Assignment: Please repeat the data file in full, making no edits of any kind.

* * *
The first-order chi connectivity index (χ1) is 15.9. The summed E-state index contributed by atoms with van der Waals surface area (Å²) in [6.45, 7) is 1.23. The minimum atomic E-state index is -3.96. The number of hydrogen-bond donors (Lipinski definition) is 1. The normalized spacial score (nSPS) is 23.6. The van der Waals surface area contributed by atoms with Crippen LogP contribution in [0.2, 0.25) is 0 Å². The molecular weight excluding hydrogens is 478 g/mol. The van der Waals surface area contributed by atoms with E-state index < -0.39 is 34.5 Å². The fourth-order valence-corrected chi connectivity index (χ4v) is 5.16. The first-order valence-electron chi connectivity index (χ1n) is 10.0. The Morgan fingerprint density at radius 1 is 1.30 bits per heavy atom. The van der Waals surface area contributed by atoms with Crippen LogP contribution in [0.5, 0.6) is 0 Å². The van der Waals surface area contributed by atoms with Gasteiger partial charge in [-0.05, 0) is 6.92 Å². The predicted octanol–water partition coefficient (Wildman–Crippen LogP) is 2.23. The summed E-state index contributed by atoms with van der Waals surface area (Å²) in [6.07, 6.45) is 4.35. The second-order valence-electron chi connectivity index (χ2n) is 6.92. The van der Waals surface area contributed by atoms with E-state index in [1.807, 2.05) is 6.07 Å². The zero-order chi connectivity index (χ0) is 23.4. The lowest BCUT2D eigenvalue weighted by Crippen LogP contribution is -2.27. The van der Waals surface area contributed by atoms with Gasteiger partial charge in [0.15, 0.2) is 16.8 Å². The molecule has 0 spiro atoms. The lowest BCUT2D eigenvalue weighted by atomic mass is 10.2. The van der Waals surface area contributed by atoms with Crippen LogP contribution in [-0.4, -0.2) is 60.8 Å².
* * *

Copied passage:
The first-order chi connectivity index (χ1) is 15.9. The summed E-state index contributed by atoms with van der Waals surface area (Å²) in [6.45, 7) is 1.23. The minimum atomic E-state index is -3.96. The number of hydrogen-bond donors (Lipinski definition) is 1. The normalized spacial score (nSPS) is 23.6. The van der Waals surface area contributed by atoms with Crippen LogP contribution in [0.2, 0.25) is 0 Å². The molecular weight excluding hydrogens is 478 g/mol. The van der Waals surface area contributed by atoms with E-state index < -0.39 is 34.5 Å². The fourth-order valence-corrected chi connectivity index (χ4v) is 5.16. The first-order valence-electron chi connectivity index (χ1n) is 10.0. The Morgan fingerprint density at radius 1 is 1.30 bits per heavy atom. The van der Waals surface area contributed by atoms with Crippen LogP contribution in [0.5, 0.6) is 0 Å². The van der Waals surface area contributed by atoms with Gasteiger partial charge in [-0.05, 0) is 6.92 Å². The predicted octanol–water partition coefficient (Wildman–Crippen LogP) is 2.23. The summed E-state index contributed by atoms with van der Waals surface area (Å²) in [6.07, 6.45) is 4.35. The second-order valence-electron chi connectivity index (χ2n) is 6.92. The van der Waals surface area contributed by atoms with E-state index in [1.807, 2.05) is 6.07 Å². The zero-order chi connectivity index (χ0) is 23.4. The lowest BCUT2D eigenvalue weighted by Crippen LogP contribution is -2.27. The van der Waals surface area contributed by atoms with Gasteiger partial charge in [0.15, 0.2) is 16.8 Å². The molecule has 0 spiro atoms. The lowest BCUT2D eigenvalue weighted by atomic mass is 10.2. The van der Waals surface area contributed by atoms with Crippen LogP contribution in [-0.4, -0.2) is 60.8 Å².